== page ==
• Stormtrack's forum runs on Xenforo forum software, which will be undergoing a major update the evening of Wednesday, Feb 28th. The site may be down for a period while that update takes place.

Bed bug alert - hotel listings

As some of you may have heard, bed bugs are making a big comeback in the New York City and Boston area and have started spreading into much of the country. I've noticed many more reports of them in the Tripadvisor listings lately. They are definitely worth avoiding since they can be carried to your house and once established are extremely difficult to eliminate... there is already a discussion group on Yahoo with thousands of messages from a lot of desperate people. Personally I have never encountered them and most likely none of you have, either, so hopefully we can keep it that way.

A recent article in the Florida Times-Union said, "'The best way to keep bedbugs out is to be a savvy traveler, because hotels are a primary place where bedbugs "hitch rides" in the suitcases and clothing of guests', [a county extension technician] said. In September 2006, the American Hotel and Lodging Association joined the National Pest Management Association for a conference aimed at showing how hoteliers can identify signs of bedbugs."

In a few months many of us will be hopping from hotel to hotel for conferences and chase action. With that in mind, here's a list of places that should be researched before your stay. The listing does not confirm a bed bug infestation but simply indicates that reports are on Tripadvisor which are consistent with typical infestations.

* Oklahoma City - Clarion Hotel Airport
* Oklahoma City - Hawthorn Suites (vague)
* Tulsa - La Quinta Central
* Norman - Travelodge (prob. fleas)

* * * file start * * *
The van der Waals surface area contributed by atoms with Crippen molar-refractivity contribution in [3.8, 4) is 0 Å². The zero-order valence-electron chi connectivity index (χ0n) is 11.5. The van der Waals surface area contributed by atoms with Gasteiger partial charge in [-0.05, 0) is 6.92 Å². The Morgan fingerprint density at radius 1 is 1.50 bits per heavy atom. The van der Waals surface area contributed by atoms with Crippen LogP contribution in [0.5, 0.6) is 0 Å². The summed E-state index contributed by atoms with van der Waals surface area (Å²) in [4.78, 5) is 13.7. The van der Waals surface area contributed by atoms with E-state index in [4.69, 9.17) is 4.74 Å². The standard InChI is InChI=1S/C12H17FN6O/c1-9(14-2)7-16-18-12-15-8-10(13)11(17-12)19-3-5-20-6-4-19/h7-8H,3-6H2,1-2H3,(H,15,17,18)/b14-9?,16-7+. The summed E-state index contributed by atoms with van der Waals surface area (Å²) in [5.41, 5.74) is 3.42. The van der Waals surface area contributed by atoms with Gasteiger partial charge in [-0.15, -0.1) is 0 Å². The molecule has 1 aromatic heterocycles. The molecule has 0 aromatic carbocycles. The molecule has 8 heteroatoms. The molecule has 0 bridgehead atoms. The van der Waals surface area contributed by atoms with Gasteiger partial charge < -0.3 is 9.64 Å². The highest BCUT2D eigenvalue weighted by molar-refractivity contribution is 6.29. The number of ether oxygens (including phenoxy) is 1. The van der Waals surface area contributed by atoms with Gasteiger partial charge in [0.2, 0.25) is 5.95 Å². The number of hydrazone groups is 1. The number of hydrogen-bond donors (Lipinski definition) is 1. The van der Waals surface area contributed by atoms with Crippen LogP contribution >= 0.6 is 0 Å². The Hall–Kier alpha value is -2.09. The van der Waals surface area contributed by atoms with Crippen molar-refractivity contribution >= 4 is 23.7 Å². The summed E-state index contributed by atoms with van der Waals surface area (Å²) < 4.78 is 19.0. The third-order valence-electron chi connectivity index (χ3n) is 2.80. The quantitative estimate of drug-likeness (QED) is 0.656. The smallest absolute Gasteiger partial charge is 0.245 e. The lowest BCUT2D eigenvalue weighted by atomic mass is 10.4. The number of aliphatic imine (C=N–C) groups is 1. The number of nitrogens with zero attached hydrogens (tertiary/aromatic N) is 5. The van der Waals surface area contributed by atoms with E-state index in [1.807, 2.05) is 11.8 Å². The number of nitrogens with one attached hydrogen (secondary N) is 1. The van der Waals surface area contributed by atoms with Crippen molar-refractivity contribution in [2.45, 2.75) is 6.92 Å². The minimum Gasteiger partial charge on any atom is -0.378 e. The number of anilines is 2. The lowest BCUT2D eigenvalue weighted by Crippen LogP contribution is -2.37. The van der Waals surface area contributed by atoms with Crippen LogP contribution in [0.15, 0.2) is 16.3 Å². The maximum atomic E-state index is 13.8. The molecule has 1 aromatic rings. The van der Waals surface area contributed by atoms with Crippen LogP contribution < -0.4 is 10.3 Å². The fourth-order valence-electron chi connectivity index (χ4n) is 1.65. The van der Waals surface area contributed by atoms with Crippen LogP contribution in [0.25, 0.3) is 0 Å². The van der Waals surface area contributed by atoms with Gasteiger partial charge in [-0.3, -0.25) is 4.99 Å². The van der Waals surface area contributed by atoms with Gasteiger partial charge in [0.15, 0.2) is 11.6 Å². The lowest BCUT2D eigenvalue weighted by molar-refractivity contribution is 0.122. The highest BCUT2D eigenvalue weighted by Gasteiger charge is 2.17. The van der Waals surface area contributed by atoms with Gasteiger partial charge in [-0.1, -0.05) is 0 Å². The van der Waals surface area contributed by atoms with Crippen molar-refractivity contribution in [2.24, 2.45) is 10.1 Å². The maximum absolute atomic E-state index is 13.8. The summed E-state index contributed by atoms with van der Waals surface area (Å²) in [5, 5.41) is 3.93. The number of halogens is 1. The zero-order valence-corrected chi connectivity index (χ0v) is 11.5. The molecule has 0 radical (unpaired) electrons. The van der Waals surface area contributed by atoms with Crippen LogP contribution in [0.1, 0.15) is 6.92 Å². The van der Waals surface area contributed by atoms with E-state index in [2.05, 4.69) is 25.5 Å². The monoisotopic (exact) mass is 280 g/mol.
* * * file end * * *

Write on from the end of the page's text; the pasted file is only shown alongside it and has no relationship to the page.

* Amarillo - Kiva Hotel
* Big Spring - Comfort Inn
* Cedar Park - Holiday Inn Express [travel.yahoo.com]
* Corpus Christi - Days Inn Beach
* DFW Metro - Quality Inn & Suites DFW Airport (Irving), Clarion Hotel, (Irving), Baylor Medical Plaza Hotel (Dallas)
* Lake Jackson - Super 8
* Longview - La Quinta [travel.yahoo.com]
* Lufkin - Comfort Suites
* San Antonio - Regency Inn & Suites, Motel 6 S.A. Northeast
* Sweetwater - Motel 6
* Texarkana - La Quinta

* Abilene - Diamond Motel
* Hutchinson - Grand Prairie Hotel & Convention Center
* Junction City - EconoLodge
* Kansas City - Hampton Inn Blue Springs Mo.
* Lawrence - Holiday Inn
* Lenexa - Days Inn
* Manhattan - Super 8 [travel.yahoo.com]
* Salina - Holiday Inn
* Topeka - Fairfield Inn
* Wichita - Cambridge Suites Downtown

* Lincoln - Best Western Villager
* Omaha - Crown Plaza Old Mill

* Denver - Embassy Suites Aurora, Best Western Central, Brown Palace Hotel, White Swan Lakewood

* Albuquerque - Rodeway Inn Midtown
* Abiquiu - Abiquiu Inn
* Deming - Days Inn
* Carlsbad - Comfort Inn
* Taos - Best Western Kachina

* Deadwood - Best Western Hickok House (vague)
* Pierre - Pierre Inn & Suites (vague)

* Coralville - Econolodge (vague)
* Des Moines - Embassy Suites On The River (former site of Central Iowa NWA conference)

* Duluth - Hawthorn Suites
* Shakopee - Travelodge

For more information checking out a hotel, visit: